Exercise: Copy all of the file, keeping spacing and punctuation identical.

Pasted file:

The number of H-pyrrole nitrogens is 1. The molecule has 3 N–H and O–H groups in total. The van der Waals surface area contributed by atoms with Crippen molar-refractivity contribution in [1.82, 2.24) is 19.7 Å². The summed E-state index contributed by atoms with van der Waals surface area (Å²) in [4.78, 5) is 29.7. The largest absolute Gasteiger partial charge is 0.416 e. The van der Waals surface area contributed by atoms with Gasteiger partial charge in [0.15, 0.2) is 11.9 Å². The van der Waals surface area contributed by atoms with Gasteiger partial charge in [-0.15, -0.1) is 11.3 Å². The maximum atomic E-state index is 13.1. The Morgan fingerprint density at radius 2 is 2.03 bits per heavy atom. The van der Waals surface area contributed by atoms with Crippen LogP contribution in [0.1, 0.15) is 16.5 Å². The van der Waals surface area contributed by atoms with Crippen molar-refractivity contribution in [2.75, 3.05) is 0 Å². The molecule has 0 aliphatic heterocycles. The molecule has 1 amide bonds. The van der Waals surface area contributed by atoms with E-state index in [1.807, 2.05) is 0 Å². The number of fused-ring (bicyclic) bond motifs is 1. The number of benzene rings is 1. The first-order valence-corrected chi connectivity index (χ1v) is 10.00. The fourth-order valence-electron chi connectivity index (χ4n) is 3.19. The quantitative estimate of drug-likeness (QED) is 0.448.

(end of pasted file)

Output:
The number of H-pyrrole nitrogens is 1. The molecule has 3 N–H and O–H groups in total. The van der Waals surface area contributed by atoms with Crippen molar-refractivity contribution in [1.82, 2.24) is 19.7 Å². The summed E-state index contributed by atoms with van der Waals surface area (Å²) in [4.78, 5) is 29.7. The largest absolute Gasteiger partial charge is 0.416 e. The van der Waals surface area contributed by atoms with Gasteiger partial charge in [0.15, 0.2) is 11.9 Å². The van der Waals surface area contributed by atoms with Gasteiger partial charge in [-0.15, -0.1) is 11.3 Å². The maximum atomic E-state index is 13.1. The Morgan fingerprint density at radius 2 is 2.03 bits per heavy atom. The van der Waals surface area contributed by atoms with Crippen LogP contribution in [0.1, 0.15) is 16.5 Å². The van der Waals surface area contributed by atoms with Crippen molar-refractivity contribution in [2.75, 3.05) is 0 Å². The molecule has 0 aliphatic heterocycles. The molecule has 1 amide bonds. The van der Waals surface area contributed by atoms with E-state index in [1.807, 2.05) is 0 Å². The number of fused-ring (bicyclic) bond motifs is 1. The number of benzene rings is 1. The first-order valence-corrected chi connectivity index (χ1v) is 10.00. The fourth-order valence-electron chi connectivity index (χ4n) is 3.19. The quantitative estimate of drug-likeness (QED) is 0.448.